VOD film review: Diego Maradona
Ivan Radford | On 20, Nov 2019
Director: Asif Kapadia
Cast: Diego Maradona
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If football is a game of two halves, Diego Maradona is the epitome of the beautiful game. The sporting legend, celebrity, national treasure and de facto deity needs little introduction to anyone who has heard of the Argentina v England 1986 World Cup quarter-final. In that match, Maradona’s “Hand of God” helped his home country to victory, and what was a delight to one half of fans was a controversial scandal to others. Diego Maradona the film takes its cue from that dichotomy and uses it to pry apart the juxtaposition built into his very name: the documentary is torn down the middle, a study of Diego the man and Maradona the myth.
Director Asif Kapadia is no stranger to probing portraits of public figures, his Senna and Amy bringing heartfelt and shrewd insight into the minds and private lives of his subjects. Diego Maradona is different in that he is still alive, which means that he’s able to comment himself on his own legacy. Kapadia’s interviews, though, find him reticent to offer anything deep, and so he takes that frustrating reluctance as his cue to examine the man hidden out of view of the cameras.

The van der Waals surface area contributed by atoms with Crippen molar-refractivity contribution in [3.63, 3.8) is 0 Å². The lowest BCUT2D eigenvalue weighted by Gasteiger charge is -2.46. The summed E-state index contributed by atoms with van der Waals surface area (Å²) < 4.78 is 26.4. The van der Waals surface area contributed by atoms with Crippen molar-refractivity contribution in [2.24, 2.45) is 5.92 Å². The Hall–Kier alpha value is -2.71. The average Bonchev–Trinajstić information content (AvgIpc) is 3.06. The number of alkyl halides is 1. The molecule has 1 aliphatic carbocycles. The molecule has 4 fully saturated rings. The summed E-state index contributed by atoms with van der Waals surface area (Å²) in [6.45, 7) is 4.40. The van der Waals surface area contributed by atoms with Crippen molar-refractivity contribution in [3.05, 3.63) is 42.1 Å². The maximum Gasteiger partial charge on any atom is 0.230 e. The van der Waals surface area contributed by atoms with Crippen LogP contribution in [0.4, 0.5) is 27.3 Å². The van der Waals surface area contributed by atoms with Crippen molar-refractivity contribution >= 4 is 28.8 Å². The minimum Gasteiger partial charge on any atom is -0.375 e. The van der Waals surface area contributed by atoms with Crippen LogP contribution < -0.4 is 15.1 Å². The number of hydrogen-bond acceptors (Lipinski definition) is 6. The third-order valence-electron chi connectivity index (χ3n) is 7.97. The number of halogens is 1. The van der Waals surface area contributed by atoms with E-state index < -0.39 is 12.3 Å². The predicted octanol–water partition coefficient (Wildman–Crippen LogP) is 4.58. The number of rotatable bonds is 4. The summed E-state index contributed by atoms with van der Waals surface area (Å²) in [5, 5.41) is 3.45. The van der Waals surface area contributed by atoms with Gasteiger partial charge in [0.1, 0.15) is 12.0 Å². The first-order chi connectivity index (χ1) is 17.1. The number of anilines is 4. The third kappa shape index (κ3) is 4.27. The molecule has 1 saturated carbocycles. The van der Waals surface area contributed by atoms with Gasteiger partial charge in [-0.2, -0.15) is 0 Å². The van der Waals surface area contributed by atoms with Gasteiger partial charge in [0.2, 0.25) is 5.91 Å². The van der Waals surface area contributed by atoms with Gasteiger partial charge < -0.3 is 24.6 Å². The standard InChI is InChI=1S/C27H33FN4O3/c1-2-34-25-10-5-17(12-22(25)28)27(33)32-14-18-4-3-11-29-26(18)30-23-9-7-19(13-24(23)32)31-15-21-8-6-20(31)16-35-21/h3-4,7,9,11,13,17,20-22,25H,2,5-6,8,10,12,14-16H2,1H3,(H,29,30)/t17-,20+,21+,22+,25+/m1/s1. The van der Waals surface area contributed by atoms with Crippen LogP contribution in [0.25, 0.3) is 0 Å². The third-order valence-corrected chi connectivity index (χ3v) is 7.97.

The contrast between those two identities runs throughout the whole production, and from an opening remark by an early coach of the young footballer, the film never loses sight of the hard-knocks upbringing that drove the boy to provide for his own family at the tender age of 15.
Moving on from Villa Fiorito, his race to stardom soon crashed into calamity, as he signed a contract at Barcelona in the 1980s – where he failed to live up to his own hype. It’s only natural, then, that he found his home at the outcast underdog of Naples, where he became a hero to the local fans. But that powerful status carried with it connections to crime, drugs and more, and Maradona’s larger-than-life persona consumed the young boy that was Diego.
Kapadia and editor Chris King do a masterful job of cutting together archive footage to find not only revealing clips but also to craft an emotionally gripping narrative; in their hands, the two strands of Diego Maradona dovetail in the 1990 World Cup, when Argentina played Italy at the Naples stadium. With Diego claiming that Naples wasn’t really part of Italy and that they should support his home country, his own split identity ripped through his reputation, sending him on a downwards spiral that may be familiar in some regards, but still carries a hard-hitting weight.
Footballer, celebrity, addict, cheater, genius… Diego Maradona brings all these facets of its star together over two hours to create a complex but confidently accessible tale – a slick portrait of a man and a myth and the football pitch-sized gap between them.